Although most of the cancelled TV show headlines of late have been focused on the big streamers (the proof is here), attention will soon shift to the beleaguered Big 5 broadcasters as the May upfronts draw closer.
Many in-limbo shows on our 2023 Renewal Scorecard are a lock to return, but there are a handful of high-profile series on ABC, CBS, Fox, NBC and The CW that remain very much on the bubble.
Take the 13 shows featured below. The fate of each of them are hanging in the balance, and, in several instances, we’d be lying if we said we weren’t a little concerned. (OK, a lot concerned).
Browse the following list, and then hit the comments with an answer to this question: Which one(s) are you pulling for most?
Big Sky (ABC)
While the “live” ratings for the ABC thriller’s just-concluded Season 3 were decidedly underwhelming, the show remains a monster in delayed viewing. Among total viewers, no current broadcast show nets a bigger DVR bump.
Call Me Kat (Fox)
Speaking of enviable delayed viewing stats, Mayim Bialik and Co. — in their current third season — are enjoying the best DVR bump of any broadcast comedy. Conversely, the sitcom’s 33 percent demo decline represents the biggest season-over-season drop of any Fox show.
The Resident (Fox)
As we noted back on Jan. 17, the Season 6 finale could easily function as a series ender, if need be. In other words, Fox can cancel the show without worrying about it triggering a nasty “But it ended on a cliffhanger!” backlash from fans. Perhaps somewhat ominously, EP Amy Holden Jones recently conceded to TVLine that she has “not gotten any indication” about the fate of the medical drama from the network, adding, “Losing a cast like this one seems insane to me, but corporate decisions are a mystery.”
Home Economics (ABC)
The good news: Ratings for the ensemble sitcom’s recently wrapped Season 3 held steady. The worrisome news: ABC had the option to expand Season 3 from 13 to a full season’s 22 episodes but declined to exercise it. EP Michael Colton remains hopeful. “We’re planning to come back,” he recently told TVLine. “We have a lot more stories to tell.”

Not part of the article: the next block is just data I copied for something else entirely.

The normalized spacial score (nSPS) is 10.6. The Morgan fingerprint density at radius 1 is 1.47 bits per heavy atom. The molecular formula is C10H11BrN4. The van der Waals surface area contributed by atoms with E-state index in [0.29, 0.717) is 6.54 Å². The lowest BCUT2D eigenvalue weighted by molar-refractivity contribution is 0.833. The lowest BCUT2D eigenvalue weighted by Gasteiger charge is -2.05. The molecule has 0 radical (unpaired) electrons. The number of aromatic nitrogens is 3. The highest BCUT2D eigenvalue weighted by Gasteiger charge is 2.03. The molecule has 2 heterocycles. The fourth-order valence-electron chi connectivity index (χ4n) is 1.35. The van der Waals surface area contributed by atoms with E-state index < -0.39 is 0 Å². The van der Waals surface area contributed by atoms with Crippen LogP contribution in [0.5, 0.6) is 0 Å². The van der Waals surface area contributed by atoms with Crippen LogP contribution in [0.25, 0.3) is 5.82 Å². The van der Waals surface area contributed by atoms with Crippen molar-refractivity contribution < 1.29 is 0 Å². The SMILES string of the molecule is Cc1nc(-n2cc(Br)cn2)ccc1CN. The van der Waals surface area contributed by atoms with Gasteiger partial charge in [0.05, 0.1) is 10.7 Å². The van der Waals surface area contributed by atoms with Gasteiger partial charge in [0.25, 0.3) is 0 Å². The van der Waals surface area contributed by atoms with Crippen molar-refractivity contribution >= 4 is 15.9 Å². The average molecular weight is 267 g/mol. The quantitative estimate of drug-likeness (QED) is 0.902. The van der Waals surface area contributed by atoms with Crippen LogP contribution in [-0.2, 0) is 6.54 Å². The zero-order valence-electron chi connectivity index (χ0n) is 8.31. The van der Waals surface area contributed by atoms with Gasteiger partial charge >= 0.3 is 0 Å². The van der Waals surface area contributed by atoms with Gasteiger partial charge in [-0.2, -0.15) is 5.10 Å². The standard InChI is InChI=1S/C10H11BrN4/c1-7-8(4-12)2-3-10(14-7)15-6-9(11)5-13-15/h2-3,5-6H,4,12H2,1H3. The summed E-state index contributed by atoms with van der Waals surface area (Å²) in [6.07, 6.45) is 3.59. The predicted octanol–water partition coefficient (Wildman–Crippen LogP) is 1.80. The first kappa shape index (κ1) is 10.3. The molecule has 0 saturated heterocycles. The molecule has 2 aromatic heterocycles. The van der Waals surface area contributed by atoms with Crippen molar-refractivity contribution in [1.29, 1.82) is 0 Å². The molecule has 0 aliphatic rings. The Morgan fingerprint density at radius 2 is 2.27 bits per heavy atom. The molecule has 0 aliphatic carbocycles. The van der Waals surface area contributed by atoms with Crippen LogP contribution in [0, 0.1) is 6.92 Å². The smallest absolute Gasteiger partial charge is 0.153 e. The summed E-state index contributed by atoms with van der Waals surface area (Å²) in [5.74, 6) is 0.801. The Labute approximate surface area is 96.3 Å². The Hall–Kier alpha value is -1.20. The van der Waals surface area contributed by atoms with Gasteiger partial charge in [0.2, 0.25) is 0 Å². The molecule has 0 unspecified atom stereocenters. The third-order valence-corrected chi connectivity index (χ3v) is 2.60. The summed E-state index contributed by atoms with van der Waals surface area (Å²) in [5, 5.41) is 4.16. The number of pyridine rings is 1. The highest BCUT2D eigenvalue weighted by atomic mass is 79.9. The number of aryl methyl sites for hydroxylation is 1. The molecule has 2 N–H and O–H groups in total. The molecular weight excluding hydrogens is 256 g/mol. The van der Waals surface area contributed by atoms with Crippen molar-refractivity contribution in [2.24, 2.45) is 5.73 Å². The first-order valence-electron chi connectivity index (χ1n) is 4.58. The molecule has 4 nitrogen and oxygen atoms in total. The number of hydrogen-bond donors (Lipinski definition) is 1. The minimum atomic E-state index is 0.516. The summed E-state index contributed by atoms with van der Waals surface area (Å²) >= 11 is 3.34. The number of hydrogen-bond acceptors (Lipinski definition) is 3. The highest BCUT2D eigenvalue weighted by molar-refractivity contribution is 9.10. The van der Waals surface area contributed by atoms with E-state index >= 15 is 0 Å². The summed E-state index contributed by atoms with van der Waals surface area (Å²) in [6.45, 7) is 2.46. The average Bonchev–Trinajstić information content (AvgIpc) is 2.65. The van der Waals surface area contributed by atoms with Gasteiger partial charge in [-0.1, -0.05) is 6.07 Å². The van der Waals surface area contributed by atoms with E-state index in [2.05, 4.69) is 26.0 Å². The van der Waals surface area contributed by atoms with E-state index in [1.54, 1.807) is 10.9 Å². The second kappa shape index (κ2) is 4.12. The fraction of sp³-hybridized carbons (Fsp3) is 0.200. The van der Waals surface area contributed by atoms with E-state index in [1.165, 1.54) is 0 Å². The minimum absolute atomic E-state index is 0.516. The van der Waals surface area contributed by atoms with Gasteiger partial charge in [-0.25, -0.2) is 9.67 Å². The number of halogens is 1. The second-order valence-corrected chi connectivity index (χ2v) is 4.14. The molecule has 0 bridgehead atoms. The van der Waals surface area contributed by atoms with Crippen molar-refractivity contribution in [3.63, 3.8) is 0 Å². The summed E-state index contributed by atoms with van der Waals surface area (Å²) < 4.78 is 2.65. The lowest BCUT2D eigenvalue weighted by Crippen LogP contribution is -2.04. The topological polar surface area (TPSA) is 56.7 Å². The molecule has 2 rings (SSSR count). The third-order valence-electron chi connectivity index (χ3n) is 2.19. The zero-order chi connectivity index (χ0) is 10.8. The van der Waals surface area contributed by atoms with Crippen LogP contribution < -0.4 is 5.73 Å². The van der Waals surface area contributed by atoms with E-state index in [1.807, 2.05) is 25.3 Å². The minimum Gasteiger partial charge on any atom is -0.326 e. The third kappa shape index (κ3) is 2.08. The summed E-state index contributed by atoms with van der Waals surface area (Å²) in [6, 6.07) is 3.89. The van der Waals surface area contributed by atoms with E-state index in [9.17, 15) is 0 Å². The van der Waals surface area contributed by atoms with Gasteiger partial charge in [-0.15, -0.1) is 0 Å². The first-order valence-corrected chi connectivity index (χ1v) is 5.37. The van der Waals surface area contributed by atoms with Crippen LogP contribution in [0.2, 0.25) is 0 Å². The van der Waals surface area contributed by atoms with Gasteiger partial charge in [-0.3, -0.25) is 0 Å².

The Goldbergs (ABC)
The venerable Wednesday sitcom has been renewed by the skin of its teeth the past couple of years, and we foresee the same nail-biter playing out this spring. It doesn’t help that in its current 10th season — the comedy’s first without patriarch Jeff Garlin — ratings have plunged 18 percent, more than any other ABC program. UPDATE: The Goldbergs is indeed ending.
The Blacklist (NBC)
We’ve marked NBC’s ratings challenged James Spader drama for death before, and we’ve been proven wrong time and time again. Still, on the eve of the series’ Season 10 premiere on Feb. 26, our gut is telling us a “final season” announcement is, at long last, nigh. UPDATE: The Blacklist is indeed ending.
Blue Bloods (CBS)
With CBS gradually retiring its veteran series (NCIS: Los Angeles is the latest long-running procedural to get the hook), we have to imagine the clock is ticking on the sure-to-be-pricey 13-year-old Blue Bloods. Then again, the Eye net is probably in no hurry to part ways with broadcast TV’s third most-watched entertainment program.
And then there's The CW...
What’s left? Excluding newbie Gotham Knights, which bows March 14, the in-transition (and freshly golf obsessed) CW has six shows still in-limbo: All American: Homecoming, Kung Fu, Superman & Lois, Walker, Walker Independence and The Winchesters. Given that the OG All American is currently the only scripted CW show confirmed to return next fall, we suspect the network’s new owners are going to want to hang on to its sister series Homecoming and thus keep their successful Monday one-two punch intact. But beyond that? All bets are off.